Schneiderman is an elected Democrat, giving him an obvious motive to wish ill on the fortunes of President Trump. But nearly all of our law enforcement is directed by elected officials or their appointees, so party membership alone has never been viewed as grounds for recusal. However, the District Attorneys Association of the State of New York, while recognizing that most state chief prosecutors are elected members of a political party, has issued ethical guidelines designed to “help District Attorneys maintain a sense of public confidence in the non-partisan nature of the District Attorney’s office,” including prohibitions on many kinds of activity that would be routine for other elected officials. For example, “While attending a political/social function, District Attorneys or Assistant District Attorneys shall not speak at such functions; they shall not publicize their attendance at such functions; nor shall they act in a manner which could be interpreted as lending the prestige and weight of their office to the political party or function. … [They shall not] engage in any political activity during normal business hours or during the course of the performance of their official duties. … [They shall not] misuse their public positions for the purpose of obstructing or furthering the political activities of any political party or candidate.”

As we shall see, Schneiderman’s activities go well beyond simply being an elected Democratic-party official. He has been engaged in a constant campaign of political #Resistance to Trump.

Schneiderman: Against Trump
A state attorney general picks his cases, and some of them may involve taking sides against the federal government, especially if it’s run by another party. But hardly any state AG in memory has filed more lawsuits against the feds, with more personally vitriolic fanfare against the president, than Schneiderman has. Even a cursory review of his official Twitter feed, for example, reveals that he spends nearly half his time opposing Trump. That opposition is not on one issue, but a broad array of issues, and his grounds for doing so are often strikingly personal and sometimes totally unrelated to anything within his jurisdiction. Here are some examples:

There’s more where those came from, but you get the idea. And this isn’t just on his Twitter feed. On a radio show back in January, when Trump had been in office for less than two weeks, Schneiderman was bragging about going after the president and musing about which of his investigations could lead to impeachment:

We have not been shy about going after Mr. Trump’s business ventures. … He has no immunity from conduct prior to his assuming the presidency. I do think that the, the issues related to his university and his foundation are unlikely to constitute the kind of high crimes and misdemeanors that might remove him from office. … There are a lot of reports of egregious acts he’s taken in the course of his business, his sexual assaults and other things — that’s all fair game. And my office has been the most aggressive office in the country about pursuing that.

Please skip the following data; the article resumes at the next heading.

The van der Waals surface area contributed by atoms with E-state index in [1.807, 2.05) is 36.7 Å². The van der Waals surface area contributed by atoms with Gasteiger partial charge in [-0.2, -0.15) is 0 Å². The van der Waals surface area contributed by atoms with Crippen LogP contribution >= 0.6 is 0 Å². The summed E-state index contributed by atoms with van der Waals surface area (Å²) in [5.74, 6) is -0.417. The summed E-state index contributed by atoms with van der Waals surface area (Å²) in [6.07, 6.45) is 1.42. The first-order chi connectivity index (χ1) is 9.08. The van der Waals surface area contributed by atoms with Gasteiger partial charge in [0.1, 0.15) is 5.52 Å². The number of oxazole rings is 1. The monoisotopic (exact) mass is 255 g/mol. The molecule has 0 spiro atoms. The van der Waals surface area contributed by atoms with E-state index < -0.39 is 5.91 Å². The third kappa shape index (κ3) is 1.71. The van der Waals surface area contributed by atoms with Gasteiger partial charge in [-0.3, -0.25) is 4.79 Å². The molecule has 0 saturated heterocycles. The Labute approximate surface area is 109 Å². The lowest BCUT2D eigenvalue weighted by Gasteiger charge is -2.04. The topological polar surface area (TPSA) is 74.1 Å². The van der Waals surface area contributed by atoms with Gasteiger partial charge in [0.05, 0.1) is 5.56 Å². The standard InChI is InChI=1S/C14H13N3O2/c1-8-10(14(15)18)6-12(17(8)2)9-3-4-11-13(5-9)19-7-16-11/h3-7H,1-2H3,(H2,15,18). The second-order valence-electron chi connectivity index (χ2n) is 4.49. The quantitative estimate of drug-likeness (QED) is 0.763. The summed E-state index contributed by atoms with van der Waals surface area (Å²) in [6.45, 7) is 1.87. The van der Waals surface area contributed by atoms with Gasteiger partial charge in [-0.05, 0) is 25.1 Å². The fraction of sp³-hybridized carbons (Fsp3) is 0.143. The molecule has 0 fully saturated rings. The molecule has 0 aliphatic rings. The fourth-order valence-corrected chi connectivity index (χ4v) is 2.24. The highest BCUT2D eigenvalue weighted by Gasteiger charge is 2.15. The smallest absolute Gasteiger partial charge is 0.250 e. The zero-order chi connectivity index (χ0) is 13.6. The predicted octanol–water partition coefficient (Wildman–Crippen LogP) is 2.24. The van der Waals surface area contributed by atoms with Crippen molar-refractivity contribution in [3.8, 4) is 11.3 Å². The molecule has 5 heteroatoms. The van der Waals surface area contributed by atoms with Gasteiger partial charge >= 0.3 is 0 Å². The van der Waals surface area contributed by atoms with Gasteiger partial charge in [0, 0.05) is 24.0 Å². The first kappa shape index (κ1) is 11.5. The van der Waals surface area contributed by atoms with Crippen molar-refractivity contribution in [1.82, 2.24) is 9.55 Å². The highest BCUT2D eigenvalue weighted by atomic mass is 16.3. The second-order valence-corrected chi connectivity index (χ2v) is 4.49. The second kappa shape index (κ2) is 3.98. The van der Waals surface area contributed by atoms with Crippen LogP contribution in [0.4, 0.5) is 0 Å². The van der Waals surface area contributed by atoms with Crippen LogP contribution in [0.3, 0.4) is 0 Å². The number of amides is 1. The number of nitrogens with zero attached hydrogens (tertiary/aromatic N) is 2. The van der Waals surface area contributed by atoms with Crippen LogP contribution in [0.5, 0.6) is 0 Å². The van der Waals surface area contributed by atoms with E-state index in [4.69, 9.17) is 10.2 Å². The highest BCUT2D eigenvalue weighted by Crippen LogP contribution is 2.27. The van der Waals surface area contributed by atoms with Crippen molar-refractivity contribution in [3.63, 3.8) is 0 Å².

In February, NPR reported that Schneiderman might consider revoking Trump’s corporate charter and had “told NPR a charter challenge is indeed part of a broader discussion among Democratic attorneys general about President Trump’s business holdings.” Later that month, a Salon headline blared, “New York Attorney General Eric Schneiderman bids to become Trump’s No. 1 enemy.” (Daily Kos had offered the title to Schneiderman before Trump was even inaugurated.) In March, the Wall Street Journal reported that Schneiderman had hired a veteran federal prosecutor “to focus specifically on issues involving the Trump administration.” In May, on the heels of successfully pressing for Mueller’s appointment, Schneiderman told New York magazine — which noted that “his confrontational stance toward Trump has made him a popular figure on the left” — that “if it’s hard to get checks on the presidency from Congress, we’re going to try to fill that space.” In June, speaking of his lawsuits against the travel ban, he crowed,

That was really the beginning of what I call the legal resistance. … There’s a sense in the legal community of Attorneys General, lawyers for local governments, lawyers for nonprofits, and a lot of the members of the private bar that this order and other things they’ve done since then are offensive in a more fundamental way than mean-spiritedness or bias. It shows a total disregard for the rule of law.

On his Facebook page, he’s promoted the hashtag #TheResistanceIsLocal.

No Grudge Match Like An Old Grudge Match
Schneiderman’s feud with Trump predates the latter’s presidential run. While he counted Trump as a five-figure donor to his 2010 campaign, Schneiderman filed a $40 million fraud lawsuit against Trump University in 2013. The same year, Trump accused Schneiderman of trying to shake down Ivanka for donations — perhaps somewhat dubiously, as New York’s ethics commission dismissed Trump’s complaint.

As Salon noted, Schneiderman “was a target of Trump’s Twitter feed long before the president’s campaign-trail assaults on Marco Rubio or Ted Cruz.” A sampling of Trump’s tweeted insults shows why Schneiderman may have a particularly personal ax to grind:

Of course, Schneiderman isn’t responsible for Trump’s itchy Twitter finger, but this is yet more reason to view the AG’s efforts now as part of a longstanding and mutual bitterly personal feud.

Every president has to deal with partisan investigations by Congress; indeed, partisanship is part of legislative oversight by design. And ambitious prosecutors looking to make a name for themselves at the expense of the other party are also an established part of the system. But we expect a man running any part of a criminal investigation touching the presidency to project at least a minimal standard of impartiality. By making himself both a personal antagonist of Trump and a high-profile opponent of the administration’s policy agenda on a wide array of topics, Eric Schneiderman leaves no doubt that he is eager to stop Trump on every front at every opportunity. That is the furthest thing from impartial. He should recuse himself from any criminal probe.

Dan McLaughlin — Dan McLaughlin is an attorney practicing securities and commercial litigation in New York City, and a contributing columnist at National Review Online.